body snatcher

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  • noun

Synonyms for body snatcher

someone who takes bodies from graves and sells them for anatomical dissection

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References in periodicals archive ?
Now more than 60 years later he is at the centre of an extraordinary court case, which has seen a British Catholic priest effectively accused of body-snatching. Wojciech Jasinski, 40, has been charged with illegally exhuming Witold's remains from a Herefordshire graveyard.
Burke and Hare have somehow stumbled into the lucrative trade of body-snatching.
Whether it be Burke and Hare's body-snatching or Alexander Graham Bell's invention of the telephone, The Top 50 sets its sights on Scots heroes and villains.
Conversion rows, including "body-snatching" cases in which Islamic authorities have battled with relatives over the remains of people whose religion is disputed, are common in Malaysia, where the official religion in Islam.
The case is the latest in a series of allegations of "body-snatching" by Islamic authorities, who have seized remains against the objections of non-Muslim family members.
THE director of a funeral parlour that handled British broadcaster Alistair Cooke's body is cooperating with prosecutors probing an alleged body-snatching ring.
7 the Daily News published a front page article with the headline "Body snatchers of New York" and reported the "body-snatching enterprise has been underway for about five years."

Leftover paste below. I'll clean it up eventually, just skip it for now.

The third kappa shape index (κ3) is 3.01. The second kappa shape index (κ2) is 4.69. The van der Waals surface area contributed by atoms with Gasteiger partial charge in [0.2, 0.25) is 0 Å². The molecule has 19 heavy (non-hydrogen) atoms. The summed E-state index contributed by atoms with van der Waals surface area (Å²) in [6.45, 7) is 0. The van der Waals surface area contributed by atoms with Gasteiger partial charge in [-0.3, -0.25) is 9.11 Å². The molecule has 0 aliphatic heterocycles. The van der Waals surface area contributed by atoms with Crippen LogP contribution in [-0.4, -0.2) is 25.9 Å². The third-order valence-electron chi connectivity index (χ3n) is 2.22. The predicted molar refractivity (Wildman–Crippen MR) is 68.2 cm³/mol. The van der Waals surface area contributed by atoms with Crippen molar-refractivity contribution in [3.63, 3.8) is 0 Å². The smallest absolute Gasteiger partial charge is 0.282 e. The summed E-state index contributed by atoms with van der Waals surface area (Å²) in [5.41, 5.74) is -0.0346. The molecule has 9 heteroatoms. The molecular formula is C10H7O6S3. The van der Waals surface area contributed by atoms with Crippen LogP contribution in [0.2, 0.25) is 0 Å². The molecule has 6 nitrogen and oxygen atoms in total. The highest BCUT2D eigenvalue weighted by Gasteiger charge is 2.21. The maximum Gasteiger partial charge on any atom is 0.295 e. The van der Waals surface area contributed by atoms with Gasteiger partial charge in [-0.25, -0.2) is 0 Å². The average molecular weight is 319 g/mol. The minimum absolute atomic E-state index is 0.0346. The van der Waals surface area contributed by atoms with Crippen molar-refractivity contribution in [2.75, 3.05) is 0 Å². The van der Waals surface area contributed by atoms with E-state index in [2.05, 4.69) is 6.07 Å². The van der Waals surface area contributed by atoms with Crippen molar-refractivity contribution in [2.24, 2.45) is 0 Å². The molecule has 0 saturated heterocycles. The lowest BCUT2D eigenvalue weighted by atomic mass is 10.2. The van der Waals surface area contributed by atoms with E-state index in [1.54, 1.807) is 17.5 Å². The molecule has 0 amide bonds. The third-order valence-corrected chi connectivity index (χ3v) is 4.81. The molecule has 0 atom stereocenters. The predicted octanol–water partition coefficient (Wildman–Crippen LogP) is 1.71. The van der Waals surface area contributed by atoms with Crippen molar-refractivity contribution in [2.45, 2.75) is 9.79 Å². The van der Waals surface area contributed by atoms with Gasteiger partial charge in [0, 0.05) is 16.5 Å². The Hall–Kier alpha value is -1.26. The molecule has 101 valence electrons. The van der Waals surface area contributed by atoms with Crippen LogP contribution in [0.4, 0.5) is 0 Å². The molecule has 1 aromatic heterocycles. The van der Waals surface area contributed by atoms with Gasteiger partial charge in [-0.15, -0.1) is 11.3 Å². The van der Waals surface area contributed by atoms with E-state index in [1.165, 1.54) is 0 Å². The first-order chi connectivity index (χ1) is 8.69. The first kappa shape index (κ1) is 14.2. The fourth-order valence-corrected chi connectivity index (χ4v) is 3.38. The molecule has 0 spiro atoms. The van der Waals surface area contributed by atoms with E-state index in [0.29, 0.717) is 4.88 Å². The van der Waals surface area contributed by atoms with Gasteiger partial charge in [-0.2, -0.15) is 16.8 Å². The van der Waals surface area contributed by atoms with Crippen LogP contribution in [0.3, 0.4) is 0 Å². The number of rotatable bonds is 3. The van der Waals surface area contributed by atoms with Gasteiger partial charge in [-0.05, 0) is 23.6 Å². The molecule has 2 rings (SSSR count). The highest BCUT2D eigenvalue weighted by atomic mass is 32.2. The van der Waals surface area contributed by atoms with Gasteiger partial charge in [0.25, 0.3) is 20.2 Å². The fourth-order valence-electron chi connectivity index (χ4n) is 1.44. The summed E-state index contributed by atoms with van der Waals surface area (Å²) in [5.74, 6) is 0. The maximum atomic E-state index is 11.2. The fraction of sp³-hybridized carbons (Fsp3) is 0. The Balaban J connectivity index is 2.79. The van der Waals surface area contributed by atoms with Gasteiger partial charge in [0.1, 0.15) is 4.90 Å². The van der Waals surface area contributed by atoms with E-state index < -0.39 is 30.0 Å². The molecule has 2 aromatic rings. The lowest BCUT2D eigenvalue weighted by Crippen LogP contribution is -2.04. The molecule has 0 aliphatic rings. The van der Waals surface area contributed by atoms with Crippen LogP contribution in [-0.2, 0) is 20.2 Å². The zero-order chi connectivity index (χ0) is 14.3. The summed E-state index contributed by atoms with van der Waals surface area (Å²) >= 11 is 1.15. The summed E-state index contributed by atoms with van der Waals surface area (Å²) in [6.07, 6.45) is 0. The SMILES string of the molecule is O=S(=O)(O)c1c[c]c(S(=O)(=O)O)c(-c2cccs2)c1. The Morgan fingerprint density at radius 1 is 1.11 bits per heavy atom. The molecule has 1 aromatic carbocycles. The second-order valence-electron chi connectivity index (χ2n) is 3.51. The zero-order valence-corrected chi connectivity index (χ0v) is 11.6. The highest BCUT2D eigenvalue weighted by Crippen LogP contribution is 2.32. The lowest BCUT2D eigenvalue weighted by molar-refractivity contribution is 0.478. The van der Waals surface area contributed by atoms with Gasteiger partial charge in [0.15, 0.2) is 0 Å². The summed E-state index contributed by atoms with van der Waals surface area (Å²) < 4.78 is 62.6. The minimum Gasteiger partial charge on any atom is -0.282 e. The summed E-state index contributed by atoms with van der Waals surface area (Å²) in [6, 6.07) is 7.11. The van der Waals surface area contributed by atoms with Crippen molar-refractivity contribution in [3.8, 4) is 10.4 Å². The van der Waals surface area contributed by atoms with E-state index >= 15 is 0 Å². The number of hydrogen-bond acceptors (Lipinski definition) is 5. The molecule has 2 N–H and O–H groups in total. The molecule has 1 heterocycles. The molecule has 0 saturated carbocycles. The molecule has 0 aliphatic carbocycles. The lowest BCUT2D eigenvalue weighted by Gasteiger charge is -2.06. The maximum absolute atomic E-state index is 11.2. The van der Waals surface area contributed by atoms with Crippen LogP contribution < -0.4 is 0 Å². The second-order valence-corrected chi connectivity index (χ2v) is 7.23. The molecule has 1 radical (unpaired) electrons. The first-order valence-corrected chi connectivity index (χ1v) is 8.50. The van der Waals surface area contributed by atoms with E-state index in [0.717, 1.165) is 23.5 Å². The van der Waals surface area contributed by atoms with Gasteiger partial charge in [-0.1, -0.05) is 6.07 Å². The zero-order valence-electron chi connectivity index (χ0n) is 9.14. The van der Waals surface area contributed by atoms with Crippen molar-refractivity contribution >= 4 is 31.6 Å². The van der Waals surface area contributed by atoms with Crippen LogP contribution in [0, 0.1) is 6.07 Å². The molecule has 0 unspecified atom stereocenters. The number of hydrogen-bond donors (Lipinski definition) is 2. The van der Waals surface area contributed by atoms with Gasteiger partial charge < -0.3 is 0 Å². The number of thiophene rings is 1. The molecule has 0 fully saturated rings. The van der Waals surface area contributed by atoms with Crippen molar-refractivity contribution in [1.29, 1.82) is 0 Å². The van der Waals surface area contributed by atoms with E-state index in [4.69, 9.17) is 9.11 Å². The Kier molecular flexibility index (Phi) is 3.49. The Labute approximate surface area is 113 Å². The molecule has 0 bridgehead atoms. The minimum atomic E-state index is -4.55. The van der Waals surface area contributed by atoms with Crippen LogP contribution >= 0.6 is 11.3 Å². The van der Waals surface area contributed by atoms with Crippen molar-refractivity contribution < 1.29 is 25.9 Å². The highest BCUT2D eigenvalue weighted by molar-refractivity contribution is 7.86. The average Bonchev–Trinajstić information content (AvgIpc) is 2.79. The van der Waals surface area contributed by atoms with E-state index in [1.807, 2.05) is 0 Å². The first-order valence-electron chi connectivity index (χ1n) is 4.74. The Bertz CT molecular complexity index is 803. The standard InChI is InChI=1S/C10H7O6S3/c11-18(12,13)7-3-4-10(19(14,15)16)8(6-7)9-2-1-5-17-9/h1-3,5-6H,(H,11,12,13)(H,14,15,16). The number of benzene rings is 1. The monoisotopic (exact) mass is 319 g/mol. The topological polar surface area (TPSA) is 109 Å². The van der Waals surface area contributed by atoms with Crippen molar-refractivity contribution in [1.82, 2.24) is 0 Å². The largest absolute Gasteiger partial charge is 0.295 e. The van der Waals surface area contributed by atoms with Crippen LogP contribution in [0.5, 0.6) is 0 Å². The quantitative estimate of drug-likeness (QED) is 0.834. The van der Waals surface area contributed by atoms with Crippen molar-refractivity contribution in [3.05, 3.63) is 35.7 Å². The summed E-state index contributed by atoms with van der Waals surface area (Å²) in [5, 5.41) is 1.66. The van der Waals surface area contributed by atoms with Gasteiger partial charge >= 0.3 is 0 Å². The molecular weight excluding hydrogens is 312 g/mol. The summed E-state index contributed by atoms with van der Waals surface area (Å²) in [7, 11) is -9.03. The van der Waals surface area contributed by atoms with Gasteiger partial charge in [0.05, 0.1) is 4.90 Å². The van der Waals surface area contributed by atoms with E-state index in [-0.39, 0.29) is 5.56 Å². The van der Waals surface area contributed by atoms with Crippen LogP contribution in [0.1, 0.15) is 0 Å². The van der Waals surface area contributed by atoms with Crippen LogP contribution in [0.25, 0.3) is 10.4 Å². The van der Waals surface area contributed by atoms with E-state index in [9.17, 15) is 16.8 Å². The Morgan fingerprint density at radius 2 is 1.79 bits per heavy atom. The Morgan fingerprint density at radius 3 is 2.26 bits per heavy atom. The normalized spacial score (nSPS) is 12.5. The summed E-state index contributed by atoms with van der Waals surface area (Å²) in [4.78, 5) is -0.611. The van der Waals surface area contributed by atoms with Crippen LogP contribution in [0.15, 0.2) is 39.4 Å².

Pods have cleaned up their act since their body-snatching days.
In this peppery polemic, he writes with verve and dash to demolish the "sheer ill will and bad faith and intellectual confusion" (39), the "ingenious dishonesty and evasion" (70) of hateful Left-wing diatribes against Orwell as well as Right-wing body-snatching.
Sarah Wise shows how a series of crimes led to controversial legislation which effectively spelled the end of body-snatching in Britain in The Italian Boy: Murder and Grave-Robbery in 1830s London (Jonathan Cape, 17.99 [pounds sterling]).
Johnny Knoxville (from cult TV series Jackass) is great as the body-snatching roadie (the real Kaufman even lent him the Sin City denim jacket he actually wore when he kidnapped Parsons, body in 1973).
Throughout, Huebler's work is haunted by body-snatching doubles in the form of "look-alikes." Variable Piece #70 (In Process) Global, November 1971, includes "at least one person who reminds the artist of someone he knows." In Variable Piece #7, Limoges, France, December 1992, a five-year-old is asked to select her father's doppelganger in a neighborhood market.
Whether this is going to help in the body-snatching problem, I don't know.
The most famous case of body-snatching in the history of rock 'n' roll is that of Gram Parsons, the highly regarded singer and guitarist who played with the Byrds and the Flying Burrito Brothers and influenced the Rolling Stones and the Eagles, among others.
Particularly impressive is the chapter "Selling People Is Wrong," in which Searle demonstrates how debates on political economy linked moral battles over such seemingly disparate issues as slavery, feminism, and body-snatching. If the market is truly free, then should human beings be viewed not only as the subjects of commerce, but also the objects?